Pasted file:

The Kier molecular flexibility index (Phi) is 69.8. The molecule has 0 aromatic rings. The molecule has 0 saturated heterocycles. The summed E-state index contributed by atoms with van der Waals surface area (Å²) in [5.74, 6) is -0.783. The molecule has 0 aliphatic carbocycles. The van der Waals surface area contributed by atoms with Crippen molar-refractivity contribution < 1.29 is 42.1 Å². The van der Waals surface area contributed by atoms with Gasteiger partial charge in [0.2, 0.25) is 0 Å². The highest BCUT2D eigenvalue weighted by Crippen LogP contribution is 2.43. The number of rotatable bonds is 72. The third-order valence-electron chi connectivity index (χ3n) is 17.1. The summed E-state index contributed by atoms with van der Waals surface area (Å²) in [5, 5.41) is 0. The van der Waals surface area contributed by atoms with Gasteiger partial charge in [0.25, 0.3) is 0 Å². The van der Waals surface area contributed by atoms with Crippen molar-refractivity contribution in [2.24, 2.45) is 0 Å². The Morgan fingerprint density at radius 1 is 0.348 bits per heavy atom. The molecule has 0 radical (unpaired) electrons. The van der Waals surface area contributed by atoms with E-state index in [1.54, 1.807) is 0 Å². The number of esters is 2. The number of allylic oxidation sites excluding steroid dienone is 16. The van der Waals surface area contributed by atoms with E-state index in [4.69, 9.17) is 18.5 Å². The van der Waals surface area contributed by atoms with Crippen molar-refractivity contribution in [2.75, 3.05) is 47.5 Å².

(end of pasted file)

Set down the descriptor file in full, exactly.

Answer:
The Kier molecular flexibility index (Phi) is 69.8. The molecule has 0 aromatic rings. The molecule has 0 saturated heterocycles. The summed E-state index contributed by atoms with van der Waals surface area (Å²) in [5.74, 6) is -0.783. The molecule has 0 aliphatic carbocycles. The van der Waals surface area contributed by atoms with Crippen molar-refractivity contribution < 1.29 is 42.1 Å². The van der Waals surface area contributed by atoms with Gasteiger partial charge in [0.2, 0.25) is 0 Å². The highest BCUT2D eigenvalue weighted by Crippen LogP contribution is 2.43. The number of rotatable bonds is 72. The third-order valence-electron chi connectivity index (χ3n) is 17.1. The summed E-state index contributed by atoms with van der Waals surface area (Å²) in [5, 5.41) is 0. The van der Waals surface area contributed by atoms with Gasteiger partial charge in [0.25, 0.3) is 0 Å². The van der Waals surface area contributed by atoms with Crippen molar-refractivity contribution in [2.24, 2.45) is 0 Å². The Morgan fingerprint density at radius 1 is 0.348 bits per heavy atom. The molecule has 0 radical (unpaired) electrons. The van der Waals surface area contributed by atoms with E-state index in [1.54, 1.807) is 0 Å². The number of esters is 2. The number of allylic oxidation sites excluding steroid dienone is 16. The van der Waals surface area contributed by atoms with E-state index in [4.69, 9.17) is 18.5 Å². The van der Waals surface area contributed by atoms with Crippen molar-refractivity contribution in [2.75, 3.05) is 47.5 Å².